Ah, the heady days of text adventuring. Who doesn’t remember hunkering over their keyboard and playing such games as Colossal Cave, Adventureland, Zork, and Lost Pig? Actually, if you’ve played Lost Pig you probably remember the experience rather vividly, as you must have done so in the last few months. Yes, people are still creating (and playing!) text adventures, and Lost Pig—which was released last year and just swept the annual awards ceremony—is one of the best. To play it you will need both the game file and an interpreter (I recommend Frotz). Once you get the latter you can gorge yourself on the plethora of completely free text adventures that have been written in the last few decades.—Matthew Baldwin
Colin McKay’s The Secret Underground Guide to Social Media for Organizations (pdf available here) is my most recent, favorite download. It’s a brilliant, practical, and short guide for anyone wanting to introduce their workplace to the benefits of blogs and other social software; particularly where you fear the organization doesn’t seem that keen.—TMN reader Andrew Brown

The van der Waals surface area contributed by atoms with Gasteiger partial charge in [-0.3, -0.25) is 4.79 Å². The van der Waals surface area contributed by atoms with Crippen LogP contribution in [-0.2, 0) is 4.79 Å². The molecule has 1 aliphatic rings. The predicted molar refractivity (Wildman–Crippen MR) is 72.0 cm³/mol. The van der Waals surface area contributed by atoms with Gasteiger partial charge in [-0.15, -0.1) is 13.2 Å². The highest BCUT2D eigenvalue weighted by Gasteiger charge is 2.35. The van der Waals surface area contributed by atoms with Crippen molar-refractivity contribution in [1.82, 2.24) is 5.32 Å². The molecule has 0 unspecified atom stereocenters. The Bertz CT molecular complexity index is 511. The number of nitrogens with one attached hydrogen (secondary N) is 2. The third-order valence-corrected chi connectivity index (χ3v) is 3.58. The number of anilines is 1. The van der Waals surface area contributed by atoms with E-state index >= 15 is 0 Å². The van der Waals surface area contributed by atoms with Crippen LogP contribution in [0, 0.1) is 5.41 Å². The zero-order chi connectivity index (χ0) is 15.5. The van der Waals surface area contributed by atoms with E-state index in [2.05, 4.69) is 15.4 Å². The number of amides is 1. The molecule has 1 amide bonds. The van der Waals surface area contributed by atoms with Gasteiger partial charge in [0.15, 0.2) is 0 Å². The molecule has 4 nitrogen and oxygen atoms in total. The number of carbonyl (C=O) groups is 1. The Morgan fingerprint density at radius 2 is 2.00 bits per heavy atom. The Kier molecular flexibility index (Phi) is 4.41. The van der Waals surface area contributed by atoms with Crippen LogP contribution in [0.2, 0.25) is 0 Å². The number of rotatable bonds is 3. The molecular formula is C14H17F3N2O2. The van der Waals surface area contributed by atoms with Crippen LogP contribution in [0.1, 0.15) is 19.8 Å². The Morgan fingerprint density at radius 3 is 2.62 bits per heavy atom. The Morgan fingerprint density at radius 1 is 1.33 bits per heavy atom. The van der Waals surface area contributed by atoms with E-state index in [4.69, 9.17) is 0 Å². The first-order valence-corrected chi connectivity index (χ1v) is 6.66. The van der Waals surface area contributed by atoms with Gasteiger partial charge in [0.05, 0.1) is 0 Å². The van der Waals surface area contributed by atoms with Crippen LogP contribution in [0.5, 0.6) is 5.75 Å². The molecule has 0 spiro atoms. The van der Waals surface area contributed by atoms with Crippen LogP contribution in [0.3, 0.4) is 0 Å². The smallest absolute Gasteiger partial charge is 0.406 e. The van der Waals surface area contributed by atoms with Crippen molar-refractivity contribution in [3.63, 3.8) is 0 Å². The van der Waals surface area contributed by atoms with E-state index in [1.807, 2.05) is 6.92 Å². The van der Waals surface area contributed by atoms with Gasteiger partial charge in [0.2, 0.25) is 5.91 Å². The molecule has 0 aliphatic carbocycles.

I missed Daniel Clowes’s Mister Wonderful when it was serialized in The New York Times Magazine’s (very inappropriately named) “Funny Pages,” so it was nice to catch up, all at once. Kind of like the pdf version of consuming a whole season of “One Tree Hill” on DVD. In Mister Wonderful, Clowes paints a cheerless portrait of an angry, self-absorbed, and sexually dysfunctional loner—no surprises here. Reading it all at once helped me keep my expectations in check. That, and my brand loyalty—even when he’s kind of spinning his wheels, Daniel Clowes still possesses the ability to make my eyeballs sad every time.—Todd Levin
Recently I came upon a film I’ve been looking for entitled Frontiers and Beyond (available as a torrent here). It follows Journey on their U.S. tour in support of their 1983 album Frontiers. From what I’ve been able to piece together, the film was only available to members of Journey’s fan club, and even so, was released only on VHS in the late ‘80s. As expected, the film is a rather self-serving and campy rock artifact (it’s narrated fatalistically by N.F.L. Films’s John Facenda), but it’s also very informative, placing equal emphasis on Journey’s roadies and their preparation for the tour. Watching it, I’ve learned that the “spine” of electrical cables that’s suspended behind the stage is called “the Snake,” and that Steve Perry grows mustaches intermittently.—TMN reader Rumsey Taylor
Yeasayer’s album All Hour Cymbals—talk about falling off the earth. Filled with worldly sounds and other wonder-clutter, it’s great for my morning and afternoon commutes on the El here in Chicago. It’s in heavy rotation and I thank eMusic for making it available for less than what is paid on iTunes.—TMN reader Jeff Casale